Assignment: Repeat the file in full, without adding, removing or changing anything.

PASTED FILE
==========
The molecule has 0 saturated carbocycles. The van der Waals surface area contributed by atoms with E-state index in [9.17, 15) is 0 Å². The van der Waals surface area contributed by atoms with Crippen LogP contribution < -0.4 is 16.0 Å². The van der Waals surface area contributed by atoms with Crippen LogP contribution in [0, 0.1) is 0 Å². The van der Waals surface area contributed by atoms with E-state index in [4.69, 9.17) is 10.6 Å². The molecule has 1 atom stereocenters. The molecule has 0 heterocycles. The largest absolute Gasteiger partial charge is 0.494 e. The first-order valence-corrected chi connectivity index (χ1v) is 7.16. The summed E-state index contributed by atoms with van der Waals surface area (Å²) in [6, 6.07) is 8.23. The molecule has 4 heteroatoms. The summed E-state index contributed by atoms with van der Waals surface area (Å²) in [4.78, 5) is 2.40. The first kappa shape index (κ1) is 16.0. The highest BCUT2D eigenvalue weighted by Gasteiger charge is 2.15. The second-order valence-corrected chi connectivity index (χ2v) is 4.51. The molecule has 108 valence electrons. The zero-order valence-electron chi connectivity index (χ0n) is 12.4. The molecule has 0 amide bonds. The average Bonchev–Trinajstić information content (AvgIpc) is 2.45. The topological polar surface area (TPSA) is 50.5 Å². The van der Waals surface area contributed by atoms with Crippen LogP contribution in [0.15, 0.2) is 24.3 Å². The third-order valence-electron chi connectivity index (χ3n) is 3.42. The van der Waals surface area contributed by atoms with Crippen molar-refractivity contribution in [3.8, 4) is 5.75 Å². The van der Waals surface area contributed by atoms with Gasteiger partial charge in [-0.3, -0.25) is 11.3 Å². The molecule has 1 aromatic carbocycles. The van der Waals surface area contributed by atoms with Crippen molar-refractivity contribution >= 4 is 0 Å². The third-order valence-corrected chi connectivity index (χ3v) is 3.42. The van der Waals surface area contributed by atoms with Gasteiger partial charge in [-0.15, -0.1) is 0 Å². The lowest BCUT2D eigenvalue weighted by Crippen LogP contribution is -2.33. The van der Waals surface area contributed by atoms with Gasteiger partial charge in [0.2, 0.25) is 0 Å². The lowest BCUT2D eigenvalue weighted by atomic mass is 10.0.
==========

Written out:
The molecule has 0 saturated carbocycles. The van der Waals surface area contributed by atoms with E-state index in [9.17, 15) is 0 Å². The van der Waals surface area contributed by atoms with Crippen LogP contribution < -0.4 is 16.0 Å². The van der Waals surface area contributed by atoms with Crippen LogP contribution in [0, 0.1) is 0 Å². The van der Waals surface area contributed by atoms with E-state index in [4.69, 9.17) is 10.6 Å². The molecule has 1 atom stereocenters. The molecule has 0 heterocycles. The largest absolute Gasteiger partial charge is 0.494 e. The first-order valence-corrected chi connectivity index (χ1v) is 7.16. The summed E-state index contributed by atoms with van der Waals surface area (Å²) in [6, 6.07) is 8.23. The molecule has 4 heteroatoms. The summed E-state index contributed by atoms with van der Waals surface area (Å²) in [4.78, 5) is 2.40. The first kappa shape index (κ1) is 16.0. The highest BCUT2D eigenvalue weighted by Gasteiger charge is 2.15. The second-order valence-corrected chi connectivity index (χ2v) is 4.51. The molecule has 108 valence electrons. The zero-order valence-electron chi connectivity index (χ0n) is 12.4. The molecule has 0 amide bonds. The average Bonchev–Trinajstić information content (AvgIpc) is 2.45. The topological polar surface area (TPSA) is 50.5 Å². The van der Waals surface area contributed by atoms with Crippen LogP contribution in [0.15, 0.2) is 24.3 Å². The third-order valence-electron chi connectivity index (χ3n) is 3.42. The van der Waals surface area contributed by atoms with Crippen molar-refractivity contribution in [3.8, 4) is 5.75 Å². The van der Waals surface area contributed by atoms with Gasteiger partial charge in [-0.3, -0.25) is 11.3 Å². The molecule has 1 aromatic carbocycles. The van der Waals surface area contributed by atoms with Crippen molar-refractivity contribution >= 4 is 0 Å². The third-order valence-corrected chi connectivity index (χ3v) is 3.42. The van der Waals surface area contributed by atoms with Gasteiger partial charge in [-0.15, -0.1) is 0 Å². The lowest BCUT2D eigenvalue weighted by Crippen LogP contribution is -2.33. The van der Waals surface area contributed by atoms with Gasteiger partial charge in [0.2, 0.25) is 0 Å². The lowest BCUT2D eigenvalue weighted by atomic mass is 10.0.